Madonna's vocal range spans a bit less than one and a half octaves, from F♯3 to B4. The chorus is backed by sounds of bells ringing, an alternate verse—"This time I know it's true"— which is sang by three back-up singers during the interlude, and a bass counter melody which introduces her vocals during the second chorus. The lyrics are constructed in a verse-chorus form, with the theme being Madonna's feelings for Sean Penn; it even uses the archaic love word "dear" in the line "Just think back and remember, dear"
Music video
Official version
"True Blue" had two music videos to accompany it. Shot in early September 1986 in New York, Madonna's own video for the song was directed by James Foley, who worked with Madonna in her videos for "Live to Tell" and "Papa Don't Preach", produced by Robert Colesberry and David Massar with photography by Michael Ballhaus. The Foley version features Madonna with three dancers and a 1950s car in an all-blue diner. Madonna changes her hairstyle from short-cropped in "Papa Don't Preach" to a bushy platinum blonde hairdo and sings the song in choreographed moves backed by her dancers. It displays a flashing back to fifties rock'n'roll youth culture.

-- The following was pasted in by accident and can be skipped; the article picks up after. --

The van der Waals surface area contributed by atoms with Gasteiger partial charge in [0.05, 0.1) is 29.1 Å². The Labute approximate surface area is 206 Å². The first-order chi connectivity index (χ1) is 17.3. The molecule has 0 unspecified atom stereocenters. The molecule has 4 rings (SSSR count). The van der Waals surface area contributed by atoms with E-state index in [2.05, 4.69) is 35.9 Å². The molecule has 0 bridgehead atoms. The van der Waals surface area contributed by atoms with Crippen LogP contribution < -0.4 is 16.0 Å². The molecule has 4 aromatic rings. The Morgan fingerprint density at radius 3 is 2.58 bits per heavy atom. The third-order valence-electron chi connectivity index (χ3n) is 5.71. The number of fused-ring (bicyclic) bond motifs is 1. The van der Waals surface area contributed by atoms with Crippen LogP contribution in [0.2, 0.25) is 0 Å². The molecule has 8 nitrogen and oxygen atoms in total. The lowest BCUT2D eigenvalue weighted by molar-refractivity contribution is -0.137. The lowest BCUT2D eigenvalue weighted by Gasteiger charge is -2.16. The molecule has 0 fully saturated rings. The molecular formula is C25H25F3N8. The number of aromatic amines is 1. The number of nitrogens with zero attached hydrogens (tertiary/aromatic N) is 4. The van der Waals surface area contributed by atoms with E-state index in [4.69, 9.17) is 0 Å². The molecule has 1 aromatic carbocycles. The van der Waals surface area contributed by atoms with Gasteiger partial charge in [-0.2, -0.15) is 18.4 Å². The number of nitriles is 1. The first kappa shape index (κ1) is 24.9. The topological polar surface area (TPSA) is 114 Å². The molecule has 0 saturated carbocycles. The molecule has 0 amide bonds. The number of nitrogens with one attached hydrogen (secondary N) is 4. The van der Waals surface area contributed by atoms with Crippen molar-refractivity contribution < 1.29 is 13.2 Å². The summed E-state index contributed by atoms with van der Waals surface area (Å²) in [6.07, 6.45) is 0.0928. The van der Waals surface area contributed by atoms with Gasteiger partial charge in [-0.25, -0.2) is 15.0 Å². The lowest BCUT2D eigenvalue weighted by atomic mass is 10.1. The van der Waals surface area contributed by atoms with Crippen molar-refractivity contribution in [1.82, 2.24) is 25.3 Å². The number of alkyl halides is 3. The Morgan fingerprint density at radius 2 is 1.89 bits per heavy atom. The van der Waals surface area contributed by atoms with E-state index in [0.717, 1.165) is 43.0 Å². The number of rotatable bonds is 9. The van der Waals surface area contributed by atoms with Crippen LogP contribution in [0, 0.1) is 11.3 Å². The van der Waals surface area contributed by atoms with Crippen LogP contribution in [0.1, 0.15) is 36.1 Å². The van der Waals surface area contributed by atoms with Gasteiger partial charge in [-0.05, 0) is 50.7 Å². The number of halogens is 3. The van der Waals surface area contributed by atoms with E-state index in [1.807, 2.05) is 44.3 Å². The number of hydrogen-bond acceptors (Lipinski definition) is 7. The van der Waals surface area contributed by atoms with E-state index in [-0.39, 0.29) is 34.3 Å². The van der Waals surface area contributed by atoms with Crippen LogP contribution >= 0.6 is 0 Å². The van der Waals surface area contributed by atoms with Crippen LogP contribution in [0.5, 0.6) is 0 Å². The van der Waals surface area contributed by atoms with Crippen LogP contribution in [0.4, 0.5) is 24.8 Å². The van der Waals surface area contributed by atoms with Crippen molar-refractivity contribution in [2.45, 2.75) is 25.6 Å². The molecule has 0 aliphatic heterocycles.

The blue background changes to a sunny one as she sings "The sun is bursting right out of the sky" to go-along with the lyrical meaning of the song. Two of Madonna's close friends, Erika Belle and Debi Mazar appear in the video. The video was released at a time when she was going through a failed marriage with then husband actor Sean Penn. During this period, Madonna focused on more traditional fashion and attitudes and tried to appear more respectful of traditional gender roles. After shedding her trampy sex-kitten and boy-toy image with the "Live to Tell" music video, Madonna again adopted a new look for this video. Madonna attended aerobics classes at Hollywood health centre The Sports Connection, which was responsible for her toned down look in the video.
"Make My Video" contest
Sire Records decided to opt for a promotional device in the United States that would involve MTV viewers to make their own videos for "True Blue". In the fall of 1986, MTV asked its viewers to submit their own videos. The contest was known as "Madonna's 'Make My Video' Contest". The winner was awarded a trip to MTV's New York studio where Madonna presented a $25,000 check live on MTV. Thousands of viewers submitted their recorded tapes which were mainly made using home-made video equipment and featured themselves or relatives as the actors. MTV publicist Peter Danielson said that many of the submissions featured teenagers imitating Madonna. All the entries were shown in a continuous run on MTV as promised. The same song was played over and over for the whole day, but each time with a different video made by the finalists. Author Lisa A. Lewis said that this event emphasized the effect Madonna had on different kind of audiences due to the popularity and response to the contest. MTV selected ten finalists based mainly on a standard of popularity rather than slickness of production or concept creativity.